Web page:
Photo Hugues Siegenthaler © LIVES

LIVES PhD student awarded by Swiss Symposium on Gerontology

On Wednesday, April 10, 2013, Aline Duvoisin received the 3rd prize ex-aequo at the biennial event organised by Pro Senectute Switzerland and the Institute of agsing of the Bern University of Applied Sciences. This honour rewards research work on survey data Living / Leben / Vivere (VLV) conducted by the Interfaculty Centre of Gerontology and Vulnerabilities Studies (CIGEV) within the NCCR LIVES.

Do seniors know the Pro Senectute Foundation? To what extent do they use its services and what prevents non-users? To find out, the foundation commissioned the CIGEV in Geneva so that that the questionnaire VLV - large survey of 3,000 elderly residing in five Swiss cantons, co-funded by the NCCR LIVES within IP13 - be accompanied by a serie of questions relating to the notoriety and usefulness of Pro Senectute. A student focused her Masters thesis on this part of the investigation and submitted a report to the foundation in November 2012. Aline Duvoisin, now engaged as a PhD student at the NCCR LIVES, thus won a prize of 2000 francs at the Swiss Symposium on Gerontology, which runs from April 10 to 12, 2013 in Bern.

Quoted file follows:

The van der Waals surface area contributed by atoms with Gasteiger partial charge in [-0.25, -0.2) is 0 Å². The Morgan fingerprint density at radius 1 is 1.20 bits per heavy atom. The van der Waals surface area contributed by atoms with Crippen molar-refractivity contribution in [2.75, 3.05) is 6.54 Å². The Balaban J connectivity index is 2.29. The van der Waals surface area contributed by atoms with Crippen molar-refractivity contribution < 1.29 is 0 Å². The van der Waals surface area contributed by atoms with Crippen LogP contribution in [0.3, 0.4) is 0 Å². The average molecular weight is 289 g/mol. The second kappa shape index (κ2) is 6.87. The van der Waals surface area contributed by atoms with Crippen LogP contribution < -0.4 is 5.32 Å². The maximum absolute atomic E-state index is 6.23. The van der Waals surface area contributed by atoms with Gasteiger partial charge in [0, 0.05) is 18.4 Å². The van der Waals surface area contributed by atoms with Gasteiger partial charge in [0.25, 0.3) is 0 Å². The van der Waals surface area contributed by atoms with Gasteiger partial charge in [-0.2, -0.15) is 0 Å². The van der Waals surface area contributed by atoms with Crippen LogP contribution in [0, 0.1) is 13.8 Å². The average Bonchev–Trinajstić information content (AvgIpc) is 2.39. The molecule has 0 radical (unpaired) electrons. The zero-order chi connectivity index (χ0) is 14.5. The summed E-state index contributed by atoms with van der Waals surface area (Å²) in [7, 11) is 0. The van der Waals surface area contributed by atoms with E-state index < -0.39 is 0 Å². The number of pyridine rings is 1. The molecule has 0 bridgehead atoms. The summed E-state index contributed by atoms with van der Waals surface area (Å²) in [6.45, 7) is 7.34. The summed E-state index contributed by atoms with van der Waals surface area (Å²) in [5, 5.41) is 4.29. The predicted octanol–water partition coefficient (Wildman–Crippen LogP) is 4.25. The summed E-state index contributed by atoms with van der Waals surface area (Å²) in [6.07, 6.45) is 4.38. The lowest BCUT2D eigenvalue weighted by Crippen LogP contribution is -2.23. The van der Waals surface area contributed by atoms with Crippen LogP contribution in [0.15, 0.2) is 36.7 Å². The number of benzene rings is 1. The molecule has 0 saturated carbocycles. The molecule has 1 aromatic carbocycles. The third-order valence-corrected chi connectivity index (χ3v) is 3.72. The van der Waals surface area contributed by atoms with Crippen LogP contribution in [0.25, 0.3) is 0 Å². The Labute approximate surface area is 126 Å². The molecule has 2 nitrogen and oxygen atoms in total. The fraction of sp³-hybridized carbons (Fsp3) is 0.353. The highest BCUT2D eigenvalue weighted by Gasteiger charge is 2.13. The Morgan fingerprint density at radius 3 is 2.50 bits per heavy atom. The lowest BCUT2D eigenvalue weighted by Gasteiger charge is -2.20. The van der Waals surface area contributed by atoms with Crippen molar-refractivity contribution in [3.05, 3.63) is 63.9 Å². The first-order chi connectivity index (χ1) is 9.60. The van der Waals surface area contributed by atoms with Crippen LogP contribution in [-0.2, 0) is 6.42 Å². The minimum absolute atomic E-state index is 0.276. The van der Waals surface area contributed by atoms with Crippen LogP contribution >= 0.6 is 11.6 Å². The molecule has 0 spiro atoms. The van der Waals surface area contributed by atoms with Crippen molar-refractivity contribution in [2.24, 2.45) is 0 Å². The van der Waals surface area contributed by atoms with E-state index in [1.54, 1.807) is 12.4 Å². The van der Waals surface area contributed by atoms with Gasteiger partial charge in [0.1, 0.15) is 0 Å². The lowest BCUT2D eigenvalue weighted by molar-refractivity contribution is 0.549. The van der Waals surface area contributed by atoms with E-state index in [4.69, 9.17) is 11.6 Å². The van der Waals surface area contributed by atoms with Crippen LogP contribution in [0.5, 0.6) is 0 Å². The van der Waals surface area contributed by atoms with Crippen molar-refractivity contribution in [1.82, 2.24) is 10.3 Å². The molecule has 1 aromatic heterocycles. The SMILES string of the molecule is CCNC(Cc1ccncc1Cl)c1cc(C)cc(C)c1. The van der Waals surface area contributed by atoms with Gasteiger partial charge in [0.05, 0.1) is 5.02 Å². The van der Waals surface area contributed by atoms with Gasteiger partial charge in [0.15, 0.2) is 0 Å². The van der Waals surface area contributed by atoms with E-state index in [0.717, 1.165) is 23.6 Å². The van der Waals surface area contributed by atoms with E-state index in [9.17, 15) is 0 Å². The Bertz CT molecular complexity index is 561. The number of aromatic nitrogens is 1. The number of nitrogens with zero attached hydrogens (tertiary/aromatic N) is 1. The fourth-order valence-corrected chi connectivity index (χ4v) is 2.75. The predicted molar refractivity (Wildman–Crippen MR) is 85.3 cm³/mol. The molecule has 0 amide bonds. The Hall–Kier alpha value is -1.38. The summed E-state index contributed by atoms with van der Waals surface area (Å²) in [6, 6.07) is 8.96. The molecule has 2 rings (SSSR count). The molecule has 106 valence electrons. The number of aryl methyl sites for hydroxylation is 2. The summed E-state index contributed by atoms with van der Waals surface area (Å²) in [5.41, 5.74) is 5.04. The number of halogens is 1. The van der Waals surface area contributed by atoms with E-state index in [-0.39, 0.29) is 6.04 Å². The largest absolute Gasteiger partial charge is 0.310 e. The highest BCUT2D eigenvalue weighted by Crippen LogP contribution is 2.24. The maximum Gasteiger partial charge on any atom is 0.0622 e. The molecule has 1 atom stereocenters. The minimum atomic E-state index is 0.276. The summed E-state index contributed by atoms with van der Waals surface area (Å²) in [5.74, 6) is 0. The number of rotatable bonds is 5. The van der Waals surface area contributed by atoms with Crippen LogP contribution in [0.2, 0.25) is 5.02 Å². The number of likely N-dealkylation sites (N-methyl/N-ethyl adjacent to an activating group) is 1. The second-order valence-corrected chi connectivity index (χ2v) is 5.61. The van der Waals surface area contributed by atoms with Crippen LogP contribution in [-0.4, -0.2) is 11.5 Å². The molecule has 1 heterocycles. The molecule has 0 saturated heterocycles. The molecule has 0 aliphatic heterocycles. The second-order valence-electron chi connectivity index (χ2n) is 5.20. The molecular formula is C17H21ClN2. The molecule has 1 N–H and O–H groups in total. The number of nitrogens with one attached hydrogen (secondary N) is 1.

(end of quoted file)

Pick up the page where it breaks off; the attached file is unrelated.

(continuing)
Notoriety and usefulness of Pro Senectute

Aline Duvoisin’s research shows that seniors know well Pro Senectute Foundation, especially in Basel and Berne (96% and 95% of respondents), as well as in Ticino and Valais (81% and 78%), and to a lesser extent in Geneva (65%). Women are more aware of this organisation and use it to a greater extent than men, especially for gym classes, social consultations and moments of conviviality such as meals. Persons of foreign origin, those whose social and civic participation is low and people living with a partner are less likely to use the services offered. Pro Senectute users represent 16% of survey respondents aware of the existence of the Foundation in Basel, 15% in Berne, 11.5% in Valais and Ticino, and only 3.7% in Geneva. In this canton, characterised by a greater diversity of associations devoted to the third age, AVIVO is better known than Pro Senectute.

Increase the visibility

In her conclusions, Aline Duvoisin notes that Pro Senectute reaches indeed, to a certain extent, the potentially vulnerable elderly. She recommends, however,  to increase the visibility of the foundation, and avoid giving the impression of an institution reserved for those in need. Finally, she emphasises the challenge of responding to the denial of ageing. "For many seniors, using the services of Pro Senectute would be an admission of weakness. But when the vulnerability eventually occurs, it is sometimes too late. Perhaps by organising more intergenerational activities and without connotation of helping the needy, the demand will be stronger," suggests the young researcher.